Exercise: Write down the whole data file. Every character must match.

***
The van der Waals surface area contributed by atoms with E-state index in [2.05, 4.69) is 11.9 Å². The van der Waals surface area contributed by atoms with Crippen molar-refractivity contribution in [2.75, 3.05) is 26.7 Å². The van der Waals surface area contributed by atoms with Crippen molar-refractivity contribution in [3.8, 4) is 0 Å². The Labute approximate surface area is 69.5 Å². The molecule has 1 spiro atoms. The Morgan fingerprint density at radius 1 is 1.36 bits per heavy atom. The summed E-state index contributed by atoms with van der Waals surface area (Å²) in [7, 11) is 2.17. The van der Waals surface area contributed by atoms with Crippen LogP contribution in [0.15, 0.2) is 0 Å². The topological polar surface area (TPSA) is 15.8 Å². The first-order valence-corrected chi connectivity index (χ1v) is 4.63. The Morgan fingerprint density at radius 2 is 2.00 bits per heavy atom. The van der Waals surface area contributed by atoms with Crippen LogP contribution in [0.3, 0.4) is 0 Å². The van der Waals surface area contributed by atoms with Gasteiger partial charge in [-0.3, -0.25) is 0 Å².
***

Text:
The van der Waals surface area contributed by atoms with E-state index in [2.05, 4.69) is 11.9 Å². The van der Waals surface area contributed by atoms with Crippen molar-refractivity contribution in [2.75, 3.05) is 26.7 Å². The van der Waals surface area contributed by atoms with Crippen molar-refractivity contribution in [3.8, 4) is 0 Å². The Labute approximate surface area is 69.5 Å². The molecule has 1 spiro atoms. The Morgan fingerprint density at radius 1 is 1.36 bits per heavy atom. The summed E-state index contributed by atoms with van der Waals surface area (Å²) in [7, 11) is 2.17. The van der Waals surface area contributed by atoms with Crippen LogP contribution in [0.15, 0.2) is 0 Å². The topological polar surface area (TPSA) is 15.8 Å². The first-order valence-corrected chi connectivity index (χ1v) is 4.63. The Morgan fingerprint density at radius 2 is 2.00 bits per heavy atom. The van der Waals surface area contributed by atoms with Crippen LogP contribution in [0.3, 0.4) is 0 Å². The van der Waals surface area contributed by atoms with Gasteiger partial charge in [-0.3, -0.25) is 0 Å².